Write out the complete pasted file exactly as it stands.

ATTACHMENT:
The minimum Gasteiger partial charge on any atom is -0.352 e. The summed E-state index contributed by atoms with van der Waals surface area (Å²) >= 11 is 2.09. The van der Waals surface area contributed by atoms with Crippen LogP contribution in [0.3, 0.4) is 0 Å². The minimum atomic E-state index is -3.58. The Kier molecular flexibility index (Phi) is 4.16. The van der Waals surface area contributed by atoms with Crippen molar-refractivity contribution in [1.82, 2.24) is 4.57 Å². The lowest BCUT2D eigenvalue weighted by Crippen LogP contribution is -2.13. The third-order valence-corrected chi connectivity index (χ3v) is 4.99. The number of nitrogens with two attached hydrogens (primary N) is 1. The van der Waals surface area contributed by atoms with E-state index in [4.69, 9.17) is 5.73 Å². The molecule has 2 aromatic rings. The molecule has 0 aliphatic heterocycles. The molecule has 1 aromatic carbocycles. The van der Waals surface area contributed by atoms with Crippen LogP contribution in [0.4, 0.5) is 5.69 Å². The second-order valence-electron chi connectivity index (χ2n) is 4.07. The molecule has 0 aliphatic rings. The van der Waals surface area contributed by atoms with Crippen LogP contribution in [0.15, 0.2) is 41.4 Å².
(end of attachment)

The minimum Gasteiger partial charge on any atom is -0.352 e. The summed E-state index contributed by atoms with van der Waals surface area (Å²) >= 11 is 2.09. The van der Waals surface area contributed by atoms with Crippen LogP contribution in [0.3, 0.4) is 0 Å². The minimum atomic E-state index is -3.58. The Kier molecular flexibility index (Phi) is 4.16. The van der Waals surface area contributed by atoms with Crippen molar-refractivity contribution in [1.82, 2.24) is 4.57 Å². The lowest BCUT2D eigenvalue weighted by Crippen LogP contribution is -2.13. The third-order valence-corrected chi connectivity index (χ3v) is 4.99. The number of nitrogens with two attached hydrogens (primary N) is 1. The van der Waals surface area contributed by atoms with E-state index in [4.69, 9.17) is 5.73 Å². The molecule has 2 aromatic rings. The molecule has 0 aliphatic heterocycles. The molecule has 1 aromatic carbocycles. The van der Waals surface area contributed by atoms with Crippen LogP contribution in [0.4, 0.5) is 5.69 Å². The second-order valence-electron chi connectivity index (χ2n) is 4.07. The molecule has 0 aliphatic rings. The van der Waals surface area contributed by atoms with Crippen LogP contribution in [0.15, 0.2) is 41.4 Å².